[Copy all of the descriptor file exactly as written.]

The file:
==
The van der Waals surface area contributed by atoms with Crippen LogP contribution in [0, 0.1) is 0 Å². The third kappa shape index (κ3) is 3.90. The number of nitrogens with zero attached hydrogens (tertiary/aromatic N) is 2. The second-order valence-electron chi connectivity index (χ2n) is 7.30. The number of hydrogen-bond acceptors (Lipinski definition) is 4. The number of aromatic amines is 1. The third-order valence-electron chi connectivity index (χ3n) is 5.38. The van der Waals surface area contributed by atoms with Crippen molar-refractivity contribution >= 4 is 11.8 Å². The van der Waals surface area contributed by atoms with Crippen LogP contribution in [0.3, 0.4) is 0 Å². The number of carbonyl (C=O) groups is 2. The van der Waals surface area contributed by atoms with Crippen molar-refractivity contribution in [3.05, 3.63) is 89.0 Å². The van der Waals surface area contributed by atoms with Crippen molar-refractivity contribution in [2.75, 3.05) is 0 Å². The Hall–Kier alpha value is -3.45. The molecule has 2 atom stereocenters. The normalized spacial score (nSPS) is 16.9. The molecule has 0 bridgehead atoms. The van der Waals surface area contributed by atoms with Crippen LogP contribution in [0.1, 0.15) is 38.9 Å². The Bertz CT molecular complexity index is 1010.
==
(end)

The van der Waals surface area contributed by atoms with Crippen LogP contribution in [0, 0.1) is 0 Å². The third kappa shape index (κ3) is 3.90. The number of nitrogens with zero attached hydrogens (tertiary/aromatic N) is 2. The second-order valence-electron chi connectivity index (χ2n) is 7.30. The number of hydrogen-bond acceptors (Lipinski definition) is 4. The number of aromatic amines is 1. The third-order valence-electron chi connectivity index (χ3n) is 5.38. The van der Waals surface area contributed by atoms with Crippen molar-refractivity contribution >= 4 is 11.8 Å². The van der Waals surface area contributed by atoms with Crippen LogP contribution in [0.3, 0.4) is 0 Å². The number of carbonyl (C=O) groups is 2. The van der Waals surface area contributed by atoms with Crippen molar-refractivity contribution in [3.05, 3.63) is 89.0 Å². The van der Waals surface area contributed by atoms with Crippen molar-refractivity contribution in [2.75, 3.05) is 0 Å². The Hall–Kier alpha value is -3.45. The molecule has 2 atom stereocenters. The normalized spacial score (nSPS) is 16.9. The molecule has 0 bridgehead atoms. The van der Waals surface area contributed by atoms with Crippen LogP contribution in [0.1, 0.15) is 38.9 Å². The Bertz CT molecular complexity index is 1010.